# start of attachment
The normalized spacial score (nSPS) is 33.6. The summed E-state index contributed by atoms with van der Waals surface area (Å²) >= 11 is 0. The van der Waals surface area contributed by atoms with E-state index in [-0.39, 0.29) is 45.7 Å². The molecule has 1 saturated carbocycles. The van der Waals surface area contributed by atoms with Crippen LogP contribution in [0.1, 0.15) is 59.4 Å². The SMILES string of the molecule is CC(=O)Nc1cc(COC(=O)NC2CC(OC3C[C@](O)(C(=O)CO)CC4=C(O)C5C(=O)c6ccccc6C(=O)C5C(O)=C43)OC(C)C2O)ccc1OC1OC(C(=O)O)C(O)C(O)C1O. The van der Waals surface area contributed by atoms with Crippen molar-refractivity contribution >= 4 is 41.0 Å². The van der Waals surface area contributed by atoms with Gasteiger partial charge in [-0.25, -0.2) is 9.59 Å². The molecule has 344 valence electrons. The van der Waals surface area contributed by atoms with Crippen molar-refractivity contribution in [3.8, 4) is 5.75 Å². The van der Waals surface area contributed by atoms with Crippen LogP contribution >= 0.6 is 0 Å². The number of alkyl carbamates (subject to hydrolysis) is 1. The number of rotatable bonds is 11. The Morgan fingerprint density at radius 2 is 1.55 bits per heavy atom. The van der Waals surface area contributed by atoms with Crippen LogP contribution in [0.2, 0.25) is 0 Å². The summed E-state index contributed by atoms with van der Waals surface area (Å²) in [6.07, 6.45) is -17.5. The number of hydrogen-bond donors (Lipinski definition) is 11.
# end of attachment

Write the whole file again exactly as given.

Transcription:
The normalized spacial score (nSPS) is 33.6. The summed E-state index contributed by atoms with van der Waals surface area (Å²) >= 11 is 0. The van der Waals surface area contributed by atoms with E-state index in [-0.39, 0.29) is 45.7 Å². The molecule has 1 saturated carbocycles. The van der Waals surface area contributed by atoms with Crippen LogP contribution in [0.1, 0.15) is 59.4 Å². The SMILES string of the molecule is CC(=O)Nc1cc(COC(=O)NC2CC(OC3C[C@](O)(C(=O)CO)CC4=C(O)C5C(=O)c6ccccc6C(=O)C5C(O)=C43)OC(C)C2O)ccc1OC1OC(C(=O)O)C(O)C(O)C1O. The van der Waals surface area contributed by atoms with Crippen molar-refractivity contribution >= 4 is 41.0 Å². The van der Waals surface area contributed by atoms with Gasteiger partial charge in [-0.25, -0.2) is 9.59 Å². The molecule has 344 valence electrons. The van der Waals surface area contributed by atoms with Crippen molar-refractivity contribution in [3.8, 4) is 5.75 Å². The van der Waals surface area contributed by atoms with Crippen LogP contribution >= 0.6 is 0 Å². The number of alkyl carbamates (subject to hydrolysis) is 1. The number of rotatable bonds is 11. The Morgan fingerprint density at radius 2 is 1.55 bits per heavy atom. The van der Waals surface area contributed by atoms with Crippen LogP contribution in [0.2, 0.25) is 0 Å². The summed E-state index contributed by atoms with van der Waals surface area (Å²) in [6.07, 6.45) is -17.5. The number of hydrogen-bond donors (Lipinski definition) is 11.